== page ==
Whenever I give talks on the effects of the Israeli occupation on Palestinian livelihood, the status of nonviolence as a means to resisting the occupation, and how I believe nonviolence is the only way to move forward to resolve the conflict and create a lasting peace between Israelis and Palestinians, one of the first and immediate questions I get from foreign visitors to my office in Bethlehem is, “What you said is good, but what about the Muslims? Do they also believe in nonviolence? Do they understand it?” Even if I don’t mention religion in my presentation — and I rarely do — this question always seems to make its way in our discussions.
I have to admit that this question challenges me because within it lies an underlying stereotype, a bias, or at the least a grave misunderstanding of the Palestinian Muslim community — that they are violent people and do not have any understanding of nonviolence. The second challenge is in the biases toward Palestinian Christians. Western Christians simply think and assume that Palestinian Christians must engage in nonviolence and that it is “unchristian” if they use violence.
Even though we never look at it through a religious lens, the reality on the ground is that when it comes to nonviolence in Palestine, it is not Christians but Muslims who are engaging in this tremendous work. It is Palestinian Muslims who are the main leaders, the organizers, the activists and the strategists, and only some Christians are active in nonviolent resistance.
The men and women organizing the protests each week in villages where land is being confiscated and the separation wall is being built, chaining themselves to olive trees so they don’t get uprooted and laying in front of bulldozers are Muslims. When we organize protests that fall on Christian holidays, like an Easter protest or the Palm Sunday march to Jerusalem, 90 percent of the protestors were Muslims, standing in solidarity with the rights of the Christian brothers and sisters to pray in Jerusalem. Many Muslims, some of whom are my closest friends, like Basim and Naji Tamimi from a small village called Nabi Saleh whom I have worked with and trained with for years, are now locked up in Israeli prisons because of their nonviolent actions.
On the other hand, the Palestinian Christian community has limited numbers of leaders and activists in this work. One reason is, of course, demographic: Palestinian Christians are less than 1.8 percent of the Palestinian population in the occupied territories. But the main reason why Christians are not active is due to the fact that, like many Muslims, they have simply given up. They refrain from any actions working to end the military occupation and are simply resigned trying to live life day-to-day. The community sees the expansion of the illegal Israeli settlements, the increased regulations on movement by Israeli military checkpoints, the harder economic conditions and, most of all, the failure by our own political leadership to even sit together, let alone lead us to liberation. Sadly, this breeds hopelessness.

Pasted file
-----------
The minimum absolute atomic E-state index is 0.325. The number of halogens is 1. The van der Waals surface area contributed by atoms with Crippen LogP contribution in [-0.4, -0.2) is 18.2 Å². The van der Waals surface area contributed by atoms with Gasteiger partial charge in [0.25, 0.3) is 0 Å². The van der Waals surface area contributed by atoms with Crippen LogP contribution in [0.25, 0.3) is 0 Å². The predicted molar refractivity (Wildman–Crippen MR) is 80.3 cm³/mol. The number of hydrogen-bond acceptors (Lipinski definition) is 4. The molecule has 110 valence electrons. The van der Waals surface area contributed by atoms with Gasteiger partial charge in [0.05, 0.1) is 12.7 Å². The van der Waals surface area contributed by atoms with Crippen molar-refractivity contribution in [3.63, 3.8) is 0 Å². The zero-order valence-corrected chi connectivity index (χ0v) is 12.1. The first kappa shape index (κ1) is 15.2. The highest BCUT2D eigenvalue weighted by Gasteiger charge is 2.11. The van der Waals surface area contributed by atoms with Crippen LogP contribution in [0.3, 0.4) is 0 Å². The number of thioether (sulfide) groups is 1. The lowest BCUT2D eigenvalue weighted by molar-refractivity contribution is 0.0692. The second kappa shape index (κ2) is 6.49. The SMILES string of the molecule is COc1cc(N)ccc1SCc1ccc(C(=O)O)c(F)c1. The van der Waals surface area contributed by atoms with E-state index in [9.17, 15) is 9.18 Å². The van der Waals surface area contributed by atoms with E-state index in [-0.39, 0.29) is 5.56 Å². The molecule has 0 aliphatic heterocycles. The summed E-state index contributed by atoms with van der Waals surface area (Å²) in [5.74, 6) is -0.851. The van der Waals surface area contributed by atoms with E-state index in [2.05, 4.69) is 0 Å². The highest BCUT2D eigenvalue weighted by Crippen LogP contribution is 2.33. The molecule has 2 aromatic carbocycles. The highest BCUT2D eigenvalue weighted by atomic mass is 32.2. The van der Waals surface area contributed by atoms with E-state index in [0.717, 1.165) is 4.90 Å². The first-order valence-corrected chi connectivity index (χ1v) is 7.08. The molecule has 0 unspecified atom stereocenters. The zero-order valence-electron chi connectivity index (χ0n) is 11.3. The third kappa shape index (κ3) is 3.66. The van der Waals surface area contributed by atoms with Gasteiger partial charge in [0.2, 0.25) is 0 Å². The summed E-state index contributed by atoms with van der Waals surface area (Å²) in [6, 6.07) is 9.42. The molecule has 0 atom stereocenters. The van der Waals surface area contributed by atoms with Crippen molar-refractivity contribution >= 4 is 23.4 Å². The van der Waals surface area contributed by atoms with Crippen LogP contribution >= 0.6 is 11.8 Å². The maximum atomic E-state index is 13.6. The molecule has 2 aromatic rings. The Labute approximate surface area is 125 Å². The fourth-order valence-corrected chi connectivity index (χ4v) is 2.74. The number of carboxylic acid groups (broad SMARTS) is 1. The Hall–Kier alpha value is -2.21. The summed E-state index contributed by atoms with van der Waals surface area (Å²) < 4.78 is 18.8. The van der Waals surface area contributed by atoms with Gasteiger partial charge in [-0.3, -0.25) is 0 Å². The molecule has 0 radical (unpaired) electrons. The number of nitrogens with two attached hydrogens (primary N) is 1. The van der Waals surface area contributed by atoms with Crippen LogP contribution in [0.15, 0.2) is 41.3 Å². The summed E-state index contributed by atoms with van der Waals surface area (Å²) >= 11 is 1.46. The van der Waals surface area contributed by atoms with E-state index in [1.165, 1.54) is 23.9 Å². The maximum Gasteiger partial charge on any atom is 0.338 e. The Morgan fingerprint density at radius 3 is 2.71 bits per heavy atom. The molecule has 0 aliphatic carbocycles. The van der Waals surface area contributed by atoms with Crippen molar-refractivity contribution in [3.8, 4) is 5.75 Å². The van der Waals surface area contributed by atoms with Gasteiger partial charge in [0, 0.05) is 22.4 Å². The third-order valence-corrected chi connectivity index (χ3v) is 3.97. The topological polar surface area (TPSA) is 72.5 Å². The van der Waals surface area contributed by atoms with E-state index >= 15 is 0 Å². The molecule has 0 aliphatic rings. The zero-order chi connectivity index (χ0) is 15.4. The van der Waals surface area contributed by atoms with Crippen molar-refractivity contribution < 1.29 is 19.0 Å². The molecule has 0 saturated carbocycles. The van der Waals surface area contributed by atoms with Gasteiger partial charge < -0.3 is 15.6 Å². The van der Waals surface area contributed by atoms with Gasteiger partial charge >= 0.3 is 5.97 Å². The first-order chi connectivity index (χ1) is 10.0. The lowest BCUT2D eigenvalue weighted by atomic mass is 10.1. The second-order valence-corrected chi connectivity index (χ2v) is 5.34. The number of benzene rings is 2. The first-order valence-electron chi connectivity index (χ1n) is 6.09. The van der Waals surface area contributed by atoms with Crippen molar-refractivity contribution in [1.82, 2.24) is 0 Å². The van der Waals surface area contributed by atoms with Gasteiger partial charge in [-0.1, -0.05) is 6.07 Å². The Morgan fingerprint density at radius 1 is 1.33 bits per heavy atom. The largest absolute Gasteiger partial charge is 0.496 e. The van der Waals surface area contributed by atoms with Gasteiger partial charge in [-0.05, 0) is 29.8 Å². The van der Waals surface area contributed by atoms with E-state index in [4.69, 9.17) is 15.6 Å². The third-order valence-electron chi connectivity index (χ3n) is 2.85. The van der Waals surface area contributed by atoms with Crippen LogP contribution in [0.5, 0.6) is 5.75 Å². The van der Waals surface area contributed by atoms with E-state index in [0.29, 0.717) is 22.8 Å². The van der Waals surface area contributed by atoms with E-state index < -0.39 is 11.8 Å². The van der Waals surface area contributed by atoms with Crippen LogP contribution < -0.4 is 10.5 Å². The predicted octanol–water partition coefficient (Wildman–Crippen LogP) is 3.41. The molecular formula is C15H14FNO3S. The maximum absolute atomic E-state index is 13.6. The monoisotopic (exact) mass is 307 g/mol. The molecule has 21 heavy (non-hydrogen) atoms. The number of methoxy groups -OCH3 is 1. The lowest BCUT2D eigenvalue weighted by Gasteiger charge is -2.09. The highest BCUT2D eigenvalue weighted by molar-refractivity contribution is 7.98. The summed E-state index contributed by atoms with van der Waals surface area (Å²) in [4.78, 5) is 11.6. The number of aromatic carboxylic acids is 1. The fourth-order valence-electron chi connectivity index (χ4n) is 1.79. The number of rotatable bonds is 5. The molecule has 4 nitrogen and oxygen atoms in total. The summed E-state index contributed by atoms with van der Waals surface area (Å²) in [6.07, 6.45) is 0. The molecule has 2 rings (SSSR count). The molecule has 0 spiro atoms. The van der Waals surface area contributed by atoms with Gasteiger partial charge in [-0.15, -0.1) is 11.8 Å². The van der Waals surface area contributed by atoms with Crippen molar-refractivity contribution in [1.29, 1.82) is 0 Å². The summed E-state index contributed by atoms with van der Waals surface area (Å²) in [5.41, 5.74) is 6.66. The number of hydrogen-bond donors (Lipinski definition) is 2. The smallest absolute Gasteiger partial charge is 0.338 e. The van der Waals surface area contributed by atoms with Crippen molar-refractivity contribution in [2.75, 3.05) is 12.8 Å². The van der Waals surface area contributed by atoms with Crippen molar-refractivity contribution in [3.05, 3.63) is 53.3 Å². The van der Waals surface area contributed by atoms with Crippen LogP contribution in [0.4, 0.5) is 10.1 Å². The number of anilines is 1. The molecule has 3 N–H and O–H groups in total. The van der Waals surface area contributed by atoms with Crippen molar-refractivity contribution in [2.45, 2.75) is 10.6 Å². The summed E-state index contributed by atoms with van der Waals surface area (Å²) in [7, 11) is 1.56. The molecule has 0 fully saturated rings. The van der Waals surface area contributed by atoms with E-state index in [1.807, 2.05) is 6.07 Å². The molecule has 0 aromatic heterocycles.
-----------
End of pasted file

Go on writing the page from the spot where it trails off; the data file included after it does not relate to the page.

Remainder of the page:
At the end of the day, while the question is always asked by our foreign friends, when it comes to how we live with each other and how the Israeli occupation treats us, there is actual agreement: We are all the same; we are “Palestinians.” I have never gone to a nonviolent demonstration and counted how many Christians and how many Muslims were there. I have never helped this family and not that because of their faith. Christian and Muslim farmers have had their olive trees uprooted and their fields burned by settlers, Christian and Muslim homes have been destroyed by Israeli military bulldozers. Christians and Muslims have been killed, injured or arrested by the Israeli military. The walls and fences surround Christian cities like Bethlehem and have confiscated hundreds of acres that belong to Christian and Muslim families. When I am stopped at a military checkpoint and interrogated, the Israeli soldier never says, “Oh, a Christian. Sorry, go ahead.” I am held up for hours along with my Muslim friends for no reason but intimidation.
I am proud of the fact that when it comes to the Palestinian community, with all the challenges, hardships, and divisions that we face, religious identity remains a sacred space, honored by the greatest overwhelming majority. It brings me the greatest joy to see Palestinians (Christians and Muslims) deeply engaged and committed to nonviolence. It gives me even greater pleasure when I see the growing number of Israeli Jews join us hand in hand in this struggle.
My prayer is that a new question will arise from my Christian friends in the U.S. and Europe and from our churches across the globe: What can we do to help you (Christians, Muslims and Jews) end this occupation and conflict, once and for all, and create a peace in the Holy Land that will bring us all pride in our religious faith, teachings and heritage?
Sami Awad is a Palestinian Christian active in the nonviolence movement. He is the Executive Director of Holy Land Trust in Bethlehem. His story is told in the film “Little Town of Bethlehem.” For more information visit www.holylandtrust.org and www.littletownofbethlehem.org